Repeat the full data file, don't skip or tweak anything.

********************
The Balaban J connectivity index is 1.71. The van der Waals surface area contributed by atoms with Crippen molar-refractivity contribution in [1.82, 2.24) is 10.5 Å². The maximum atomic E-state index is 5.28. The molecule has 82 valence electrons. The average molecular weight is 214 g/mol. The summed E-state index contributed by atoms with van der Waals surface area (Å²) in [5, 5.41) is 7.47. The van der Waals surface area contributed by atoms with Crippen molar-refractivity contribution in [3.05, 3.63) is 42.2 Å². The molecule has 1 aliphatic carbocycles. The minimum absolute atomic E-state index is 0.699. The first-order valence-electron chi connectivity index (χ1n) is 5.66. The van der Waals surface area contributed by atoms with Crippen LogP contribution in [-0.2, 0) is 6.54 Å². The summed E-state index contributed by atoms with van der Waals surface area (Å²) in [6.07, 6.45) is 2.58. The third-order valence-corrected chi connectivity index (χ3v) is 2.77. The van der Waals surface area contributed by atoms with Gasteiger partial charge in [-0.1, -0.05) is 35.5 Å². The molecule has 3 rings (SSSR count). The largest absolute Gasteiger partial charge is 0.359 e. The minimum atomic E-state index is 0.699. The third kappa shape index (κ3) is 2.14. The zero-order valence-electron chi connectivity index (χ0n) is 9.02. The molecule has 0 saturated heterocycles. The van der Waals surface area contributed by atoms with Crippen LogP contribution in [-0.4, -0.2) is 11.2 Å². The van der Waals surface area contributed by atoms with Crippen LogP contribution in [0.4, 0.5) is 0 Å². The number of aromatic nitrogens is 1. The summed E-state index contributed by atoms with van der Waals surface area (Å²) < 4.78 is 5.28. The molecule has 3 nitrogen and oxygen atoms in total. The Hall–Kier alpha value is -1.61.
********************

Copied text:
The Balaban J connectivity index is 1.71. The van der Waals surface area contributed by atoms with Crippen molar-refractivity contribution in [1.82, 2.24) is 10.5 Å². The maximum atomic E-state index is 5.28. The molecule has 82 valence electrons. The average molecular weight is 214 g/mol. The summed E-state index contributed by atoms with van der Waals surface area (Å²) in [5, 5.41) is 7.47. The van der Waals surface area contributed by atoms with Crippen molar-refractivity contribution in [3.05, 3.63) is 42.2 Å². The molecule has 1 aliphatic carbocycles. The minimum absolute atomic E-state index is 0.699. The first-order valence-electron chi connectivity index (χ1n) is 5.66. The van der Waals surface area contributed by atoms with Crippen LogP contribution in [-0.2, 0) is 6.54 Å². The summed E-state index contributed by atoms with van der Waals surface area (Å²) in [6.07, 6.45) is 2.58. The third-order valence-corrected chi connectivity index (χ3v) is 2.77. The van der Waals surface area contributed by atoms with Gasteiger partial charge in [-0.1, -0.05) is 35.5 Å². The molecule has 3 rings (SSSR count). The largest absolute Gasteiger partial charge is 0.359 e. The minimum atomic E-state index is 0.699. The third kappa shape index (κ3) is 2.14. The zero-order valence-electron chi connectivity index (χ0n) is 9.02. The molecule has 0 saturated heterocycles. The van der Waals surface area contributed by atoms with Crippen LogP contribution in [-0.4, -0.2) is 11.2 Å². The van der Waals surface area contributed by atoms with Crippen LogP contribution in [0.4, 0.5) is 0 Å². The number of aromatic nitrogens is 1. The summed E-state index contributed by atoms with van der Waals surface area (Å²) < 4.78 is 5.28. The molecule has 3 nitrogen and oxygen atoms in total. The Hall–Kier alpha value is -1.61.